The art of wine: A pairing lesson in red and whites for culinary perfection.

Wine dinner in the fireplace
The Culinary Life
The Luxe Life

Winner of two Glasses at the esteemed Australian Wine List of the Year awards for 2017, The Fireplace offers an impressive library of 297 drops ensuring perfection for all tastes and occasions. We’ve noticed that while some can glance over any wine menu and pick the winning glass within 30 seconds, for others it is not so easy. Luckily, we’re here to guide the vineyard novice through the eyes of InterContinental Sanctuary Cove Resort’s resident sommelier for The Fireplace, Sasha Kansky.

So Sacha, how do we pick the perfect wine to pair with our meal? 


Fish, grains and vegetable dishes generally complement a dry white, so look for Sauvignon Blanc and Pino Grigio’s from cooler climates such as New Zealand and France. From the depths of The Fireplace’s cellar, Sasha recommends the 2016 Cloudy Bay Sauvignon Blanc from Marlborough, New Zealand. Similarly richer whites like a Chardonnay enhance the same cuisine, while also balancing white meats such as turkey and chicken and soft cheeses. A bottle of the 2013 Bouchard Pere & Fils ‘La Vignee’ Chardonnay would, therefore, flow well for your main and dessert if you opt for a cheese finish. Bouchard Pere & Fils is one of the oldest wine estates in France’s Burgundy region, and the cellars resemble a museum, showcasing over 2,000 bottles from the 19th century alone.

No indulgent meal is complete without a dessert, and sweet whites such as a Riesling or Moscato are matches for your cheese boards, charcuterie, some tarts and slices too. The Fireplace offers a beautiful cheese board of Triple Cream Brie, Triple Cream Blue and clothbound cheddar to go with a glass of the 2015 Penfolds ‘Bin 51’ from Eden Valley in South Australia.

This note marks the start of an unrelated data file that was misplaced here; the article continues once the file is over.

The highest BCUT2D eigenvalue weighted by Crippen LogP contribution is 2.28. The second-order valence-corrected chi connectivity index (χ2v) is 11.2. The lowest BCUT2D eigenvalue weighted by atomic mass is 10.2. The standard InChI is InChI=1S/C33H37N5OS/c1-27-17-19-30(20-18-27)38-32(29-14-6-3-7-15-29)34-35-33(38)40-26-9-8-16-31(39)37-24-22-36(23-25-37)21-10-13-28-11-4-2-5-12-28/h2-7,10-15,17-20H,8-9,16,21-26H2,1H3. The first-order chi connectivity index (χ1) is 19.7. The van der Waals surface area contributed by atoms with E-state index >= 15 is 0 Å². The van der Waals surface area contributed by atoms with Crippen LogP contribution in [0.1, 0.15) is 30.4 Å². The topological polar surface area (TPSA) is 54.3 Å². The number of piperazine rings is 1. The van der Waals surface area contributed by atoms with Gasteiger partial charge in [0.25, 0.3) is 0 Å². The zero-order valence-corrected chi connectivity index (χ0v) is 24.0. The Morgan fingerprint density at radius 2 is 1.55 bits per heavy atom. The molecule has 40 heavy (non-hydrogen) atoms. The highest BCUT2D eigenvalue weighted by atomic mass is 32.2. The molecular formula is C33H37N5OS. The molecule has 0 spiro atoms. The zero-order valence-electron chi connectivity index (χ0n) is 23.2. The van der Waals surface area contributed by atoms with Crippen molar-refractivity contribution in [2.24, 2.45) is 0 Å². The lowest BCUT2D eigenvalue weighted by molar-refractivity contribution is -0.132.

Starting with the light blends, like Hanschke’s 2012 ‘The Alan’ Pinot Noir from Eden Valley, the more subtle style of reds pairs well with roasted vegetables as well as white meats (so pork or duck) and charcuterie, making it the ultimate partner to your Sunday roast, or the Bangalow Pork Belly from The Fireplace’s seasonal menu.

Progressing in density to a medium red, your Tempranilla, Sangiovese, Grenache and Merlots are versatile and balance well with all meats, grains and harder cheeses. According to Sacha, it is a great choice for vegetables too, and in summer these younger reds can be wonderful chilled.

Finally, for bolder blends like a Cabernet Sauvignon or Malbec, think richer dishes. Red meats and hard cheeses, rich Italian sauces, roasts and again, charcuterie. For Sasha, the 2012 Kay Brothers ‘Cuthbert’ Cabernet Sauvignon from McLaren Vale is the top pick from The Fireplace’s extensive cellars.


Learn more about wine pairing through the restaurants series of wine dinners, with the next one on Friday 24 November being hosted by William De Beaurepaire from De Beaurepaire Wines.

November 16, 2017